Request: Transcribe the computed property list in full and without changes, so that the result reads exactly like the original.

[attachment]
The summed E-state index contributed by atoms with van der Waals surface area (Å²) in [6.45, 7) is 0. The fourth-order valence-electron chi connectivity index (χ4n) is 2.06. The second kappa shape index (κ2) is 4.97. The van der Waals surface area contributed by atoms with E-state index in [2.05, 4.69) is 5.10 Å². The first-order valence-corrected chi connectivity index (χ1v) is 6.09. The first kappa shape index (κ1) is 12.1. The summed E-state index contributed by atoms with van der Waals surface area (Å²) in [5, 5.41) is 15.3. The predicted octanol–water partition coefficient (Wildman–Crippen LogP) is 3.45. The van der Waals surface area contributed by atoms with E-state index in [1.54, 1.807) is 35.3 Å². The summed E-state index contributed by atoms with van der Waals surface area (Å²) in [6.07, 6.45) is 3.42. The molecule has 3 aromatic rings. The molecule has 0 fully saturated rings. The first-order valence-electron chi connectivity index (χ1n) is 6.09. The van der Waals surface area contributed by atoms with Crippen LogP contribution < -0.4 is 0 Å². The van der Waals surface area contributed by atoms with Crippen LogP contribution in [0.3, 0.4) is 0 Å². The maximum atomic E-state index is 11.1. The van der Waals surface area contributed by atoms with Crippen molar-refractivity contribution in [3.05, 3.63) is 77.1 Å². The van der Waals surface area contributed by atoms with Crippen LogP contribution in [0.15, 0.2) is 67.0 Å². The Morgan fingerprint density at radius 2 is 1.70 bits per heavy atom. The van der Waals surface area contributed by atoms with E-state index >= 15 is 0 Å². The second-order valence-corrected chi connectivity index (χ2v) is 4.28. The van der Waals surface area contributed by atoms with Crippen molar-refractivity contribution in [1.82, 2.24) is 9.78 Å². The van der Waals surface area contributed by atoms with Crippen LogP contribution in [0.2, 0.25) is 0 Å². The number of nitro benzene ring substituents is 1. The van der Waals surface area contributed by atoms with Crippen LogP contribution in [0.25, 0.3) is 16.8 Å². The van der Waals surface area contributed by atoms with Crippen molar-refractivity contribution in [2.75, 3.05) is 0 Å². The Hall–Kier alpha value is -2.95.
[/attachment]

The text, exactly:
The summed E-state index contributed by atoms with van der Waals surface area (Å²) in [6.45, 7) is 0. The fourth-order valence-electron chi connectivity index (χ4n) is 2.06. The second kappa shape index (κ2) is 4.97. The van der Waals surface area contributed by atoms with E-state index in [2.05, 4.69) is 5.10 Å². The first-order valence-corrected chi connectivity index (χ1v) is 6.09. The first kappa shape index (κ1) is 12.1. The summed E-state index contributed by atoms with van der Waals surface area (Å²) in [5, 5.41) is 15.3. The predicted octanol–water partition coefficient (Wildman–Crippen LogP) is 3.45. The van der Waals surface area contributed by atoms with E-state index in [1.54, 1.807) is 35.3 Å². The summed E-state index contributed by atoms with van der Waals surface area (Å²) in [6.07, 6.45) is 3.42. The molecule has 3 aromatic rings. The molecule has 0 fully saturated rings. The first-order valence-electron chi connectivity index (χ1n) is 6.09. The van der Waals surface area contributed by atoms with Crippen LogP contribution < -0.4 is 0 Å². The van der Waals surface area contributed by atoms with Crippen LogP contribution in [0.3, 0.4) is 0 Å². The maximum atomic E-state index is 11.1. The van der Waals surface area contributed by atoms with Crippen molar-refractivity contribution in [3.05, 3.63) is 77.1 Å². The van der Waals surface area contributed by atoms with Crippen LogP contribution in [0.15, 0.2) is 67.0 Å². The Morgan fingerprint density at radius 2 is 1.70 bits per heavy atom. The van der Waals surface area contributed by atoms with E-state index >= 15 is 0 Å². The second-order valence-corrected chi connectivity index (χ2v) is 4.28. The van der Waals surface area contributed by atoms with Crippen molar-refractivity contribution in [1.82, 2.24) is 9.78 Å². The van der Waals surface area contributed by atoms with Crippen LogP contribution in [0.2, 0.25) is 0 Å². The number of nitro benzene ring substituents is 1. The van der Waals surface area contributed by atoms with Crippen LogP contribution in [0.25, 0.3) is 16.8 Å². The van der Waals surface area contributed by atoms with Crippen molar-refractivity contribution in [2.75, 3.05) is 0 Å². The Hall–Kier alpha value is -2.95.